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Venezuelans turned away for 2nd shots due to vaccine shortages, groups warn

The denial of second doses to patients with appointments is contributing to a sense of “anarchy” at mass vaccination sites, the director of an advocacy group said.
Image: COVID Vaccinations in Maracay
People wait on a street outside the Regional Government Health Corporation turned into a mass vaccination center to receive their first dose of Russia's Sputnik V vaccine in Maracay, Venezuela, on June 8, 2021.Leonardo Fernandez Viloria / Reuters file

CARACAS — Venezuelans are being turned away from appointments to receive their second shot of the coronavirus vaccine due to a shortage of doses, groups representing the South American country’s doctors and nurses warned on Monday.

Venezuela, with some 28 million inhabitants, has fully vaccinated just 0.8 percent of its total population, well below many of its peers in the region, Reuters data show. It began its mass vaccination campaign in late May, prioritizing seniors and health workers, amid long lines and confusion.

Now, some patients eligible for second doses — recommended for three weeks after the first for both vaccines Venezuela is administering, Russia’s Sputnik V and China’s Sinopharm — are being turned away due to a lack of supply despite having appointments, according to Jamie Lorenzo, director of the Doctors United for Venezuela advocacy group.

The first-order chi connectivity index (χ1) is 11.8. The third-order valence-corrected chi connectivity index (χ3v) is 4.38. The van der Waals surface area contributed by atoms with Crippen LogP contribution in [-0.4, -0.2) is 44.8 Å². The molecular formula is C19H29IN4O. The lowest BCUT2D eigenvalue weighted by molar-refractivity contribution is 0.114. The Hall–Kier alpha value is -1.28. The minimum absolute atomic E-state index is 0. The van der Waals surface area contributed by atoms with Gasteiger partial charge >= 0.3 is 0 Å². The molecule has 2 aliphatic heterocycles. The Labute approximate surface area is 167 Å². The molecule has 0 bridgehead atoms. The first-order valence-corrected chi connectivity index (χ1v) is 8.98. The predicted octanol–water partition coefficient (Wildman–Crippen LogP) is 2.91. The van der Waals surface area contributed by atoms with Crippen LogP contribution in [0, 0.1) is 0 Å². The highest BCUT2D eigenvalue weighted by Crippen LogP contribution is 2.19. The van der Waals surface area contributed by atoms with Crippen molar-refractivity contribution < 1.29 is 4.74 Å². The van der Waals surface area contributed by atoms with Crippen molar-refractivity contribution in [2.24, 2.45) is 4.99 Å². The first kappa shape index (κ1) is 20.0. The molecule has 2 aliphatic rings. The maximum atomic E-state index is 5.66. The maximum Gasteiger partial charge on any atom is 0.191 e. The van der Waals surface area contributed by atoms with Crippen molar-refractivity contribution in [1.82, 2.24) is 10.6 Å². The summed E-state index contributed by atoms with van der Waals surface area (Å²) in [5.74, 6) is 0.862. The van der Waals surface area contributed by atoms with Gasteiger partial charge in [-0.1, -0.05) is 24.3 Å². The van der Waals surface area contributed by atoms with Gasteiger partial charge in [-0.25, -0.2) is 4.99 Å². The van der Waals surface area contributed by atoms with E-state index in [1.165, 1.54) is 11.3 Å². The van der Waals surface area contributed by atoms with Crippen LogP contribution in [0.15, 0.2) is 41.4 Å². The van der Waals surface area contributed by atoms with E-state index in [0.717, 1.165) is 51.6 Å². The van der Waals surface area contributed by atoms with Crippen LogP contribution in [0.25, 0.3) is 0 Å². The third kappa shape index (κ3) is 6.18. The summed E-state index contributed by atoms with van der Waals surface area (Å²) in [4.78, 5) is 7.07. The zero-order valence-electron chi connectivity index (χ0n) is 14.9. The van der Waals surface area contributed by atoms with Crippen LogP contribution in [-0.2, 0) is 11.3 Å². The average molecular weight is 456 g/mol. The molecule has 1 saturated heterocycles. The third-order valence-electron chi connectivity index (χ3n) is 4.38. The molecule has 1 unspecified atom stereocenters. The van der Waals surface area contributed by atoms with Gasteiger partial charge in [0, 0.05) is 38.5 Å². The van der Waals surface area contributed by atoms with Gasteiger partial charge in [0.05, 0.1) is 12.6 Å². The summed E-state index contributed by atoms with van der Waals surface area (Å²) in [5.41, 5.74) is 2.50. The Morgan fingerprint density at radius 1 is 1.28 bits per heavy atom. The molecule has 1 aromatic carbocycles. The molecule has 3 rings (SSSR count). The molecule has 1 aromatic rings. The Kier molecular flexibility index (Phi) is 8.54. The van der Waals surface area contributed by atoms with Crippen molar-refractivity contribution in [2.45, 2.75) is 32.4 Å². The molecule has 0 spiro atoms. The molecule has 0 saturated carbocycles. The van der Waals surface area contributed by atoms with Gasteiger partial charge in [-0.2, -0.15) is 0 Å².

“Before beginning a vaccination process, you must be sure of vaccine supply so that once you begin, you don’t run out,” Lorenzo, a general surgeon overseeing the grouping of some 4,000 health workers in the country, told reporters.

Venezuela’s information ministry did not immediately respond to requests for comment. President Nicolas Maduro’s government, which has overseen a profound economic crisis, has blamed U.S. sanctions for the country’s difficulties in acquiring vaccines.

A second shot of either vaccine will still help boost immunity even if it is delayed up to 90 days after the first, Lorenzo said. But the denial of second doses to patients with appointments is contributing to a sense of “anarchy” at mass vaccination sites, he said.

Ana Rosario Contreras, the president of the Caracas college of nurses, called the vaccine supply situation “dire” and called on Maduro to procure more doses.

Venezuela has officially reported some 260,740 coronavirus cases and 2,958 deaths, though many specialists believe the true figures are higher.

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